Between 30,000 to 50,000 Norwegians, labelled “German girls”, had intimate relations with occupying troops during World War II, according to conservative estimates from Norway's Centre for Holocaust and Minorities Studies.
Many of these woman were subject to reprisals by officials after the 1945 liberation from Nazi occupation, including illegal arrests and detentions, job dismissals and even being stripped of their nationality.
“Young Norwegian girls and woman who had relations with German soldiers or were suspected of having them, were victims of undignified treatment,” Norway's Prime Minister Erna Solberg said.
“Today, in the name of the government, I want to offer my apologies,” the premier said at an event to mark the 70th anniversary of the UN's universal declaration of human rights.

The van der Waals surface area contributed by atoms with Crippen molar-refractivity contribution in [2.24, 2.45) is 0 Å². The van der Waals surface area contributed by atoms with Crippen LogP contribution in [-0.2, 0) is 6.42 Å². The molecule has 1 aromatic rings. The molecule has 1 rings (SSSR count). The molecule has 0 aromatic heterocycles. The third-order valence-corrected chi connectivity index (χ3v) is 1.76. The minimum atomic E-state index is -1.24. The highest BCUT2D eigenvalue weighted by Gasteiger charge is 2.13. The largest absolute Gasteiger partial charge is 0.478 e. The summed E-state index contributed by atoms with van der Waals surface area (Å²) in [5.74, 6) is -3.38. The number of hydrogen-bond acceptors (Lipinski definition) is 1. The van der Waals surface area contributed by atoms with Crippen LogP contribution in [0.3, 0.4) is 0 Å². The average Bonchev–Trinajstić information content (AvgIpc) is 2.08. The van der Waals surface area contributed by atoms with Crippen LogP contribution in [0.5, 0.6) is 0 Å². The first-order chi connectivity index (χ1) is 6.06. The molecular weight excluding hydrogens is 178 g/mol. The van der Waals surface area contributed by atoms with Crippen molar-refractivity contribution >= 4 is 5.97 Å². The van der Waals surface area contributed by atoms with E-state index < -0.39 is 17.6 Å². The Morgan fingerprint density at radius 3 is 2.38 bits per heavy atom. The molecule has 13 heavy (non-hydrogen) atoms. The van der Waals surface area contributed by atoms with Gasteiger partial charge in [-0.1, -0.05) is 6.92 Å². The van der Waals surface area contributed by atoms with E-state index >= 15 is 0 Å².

More than 70 years after the end of WWII, very few of the women remain alive and the official apology is unlikely to open the way for financial reparations for their families.
During the war, more than 300,000 German soldiers occupied Norway, a neutral country the Nazis invaded on April 9, 1940.
“We cannot say women who had personal relations with German soldiers were helping the German war effort,” said historian Guri Hjeltnes, the director of the Holocaust and Minorities Studies centre.
“Their crime was breaking unwritten rules and moral standards,” Hjeltnes said. “They were punished even more harshly than the war profiteers.”
None of the estimated 28 Norwegian men married to German women during the war were expelled or had their nationality taken away from them, the historian said.
In 2000, Olso formally apologised to the 10,000 to 12,000 children born to Norwegian mothers and German soldiers, who also suffered reprisals.